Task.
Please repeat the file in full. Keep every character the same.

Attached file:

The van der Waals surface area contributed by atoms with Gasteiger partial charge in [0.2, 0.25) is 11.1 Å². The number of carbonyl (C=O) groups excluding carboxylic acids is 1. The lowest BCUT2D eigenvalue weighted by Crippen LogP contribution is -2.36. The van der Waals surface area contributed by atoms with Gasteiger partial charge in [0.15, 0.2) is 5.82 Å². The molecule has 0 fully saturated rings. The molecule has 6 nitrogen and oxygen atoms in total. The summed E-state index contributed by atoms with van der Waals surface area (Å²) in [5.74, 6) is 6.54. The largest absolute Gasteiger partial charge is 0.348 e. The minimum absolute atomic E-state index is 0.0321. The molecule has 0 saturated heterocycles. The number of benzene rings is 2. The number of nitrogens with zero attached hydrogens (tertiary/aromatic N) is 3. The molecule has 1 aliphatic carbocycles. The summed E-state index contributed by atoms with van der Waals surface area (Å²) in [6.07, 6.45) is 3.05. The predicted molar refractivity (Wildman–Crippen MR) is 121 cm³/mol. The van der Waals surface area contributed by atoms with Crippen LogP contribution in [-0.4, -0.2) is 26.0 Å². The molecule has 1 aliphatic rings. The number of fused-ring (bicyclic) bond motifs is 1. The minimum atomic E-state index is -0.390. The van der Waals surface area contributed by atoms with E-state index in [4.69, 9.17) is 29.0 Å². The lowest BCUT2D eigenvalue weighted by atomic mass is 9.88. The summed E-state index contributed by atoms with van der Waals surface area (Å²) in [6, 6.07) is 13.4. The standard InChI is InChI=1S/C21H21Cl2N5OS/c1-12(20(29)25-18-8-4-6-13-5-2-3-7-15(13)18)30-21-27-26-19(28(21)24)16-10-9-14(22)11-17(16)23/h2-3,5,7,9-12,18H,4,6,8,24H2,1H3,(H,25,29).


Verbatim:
The van der Waals surface area contributed by atoms with Gasteiger partial charge in [0.2, 0.25) is 11.1 Å². The number of carbonyl (C=O) groups excluding carboxylic acids is 1. The lowest BCUT2D eigenvalue weighted by Crippen LogP contribution is -2.36. The van der Waals surface area contributed by atoms with Gasteiger partial charge in [0.15, 0.2) is 5.82 Å². The molecule has 0 fully saturated rings. The molecule has 6 nitrogen and oxygen atoms in total. The summed E-state index contributed by atoms with van der Waals surface area (Å²) in [5.74, 6) is 6.54. The largest absolute Gasteiger partial charge is 0.348 e. The minimum absolute atomic E-state index is 0.0321. The molecule has 0 saturated heterocycles. The number of benzene rings is 2. The number of nitrogens with zero attached hydrogens (tertiary/aromatic N) is 3. The molecule has 1 aliphatic carbocycles. The summed E-state index contributed by atoms with van der Waals surface area (Å²) in [6.07, 6.45) is 3.05. The predicted molar refractivity (Wildman–Crippen MR) is 121 cm³/mol. The van der Waals surface area contributed by atoms with Crippen LogP contribution in [-0.4, -0.2) is 26.0 Å². The molecule has 1 aliphatic rings. The number of fused-ring (bicyclic) bond motifs is 1. The minimum atomic E-state index is -0.390. The van der Waals surface area contributed by atoms with E-state index in [4.69, 9.17) is 29.0 Å². The lowest BCUT2D eigenvalue weighted by atomic mass is 9.88. The summed E-state index contributed by atoms with van der Waals surface area (Å²) in [6, 6.07) is 13.4. The standard InChI is InChI=1S/C21H21Cl2N5OS/c1-12(20(29)25-18-8-4-6-13-5-2-3-7-15(13)18)30-21-27-26-19(28(21)24)16-10-9-14(22)11-17(16)23/h2-3,5,7,9-12,18H,4,6,8,24H2,1H3,(H,25,29).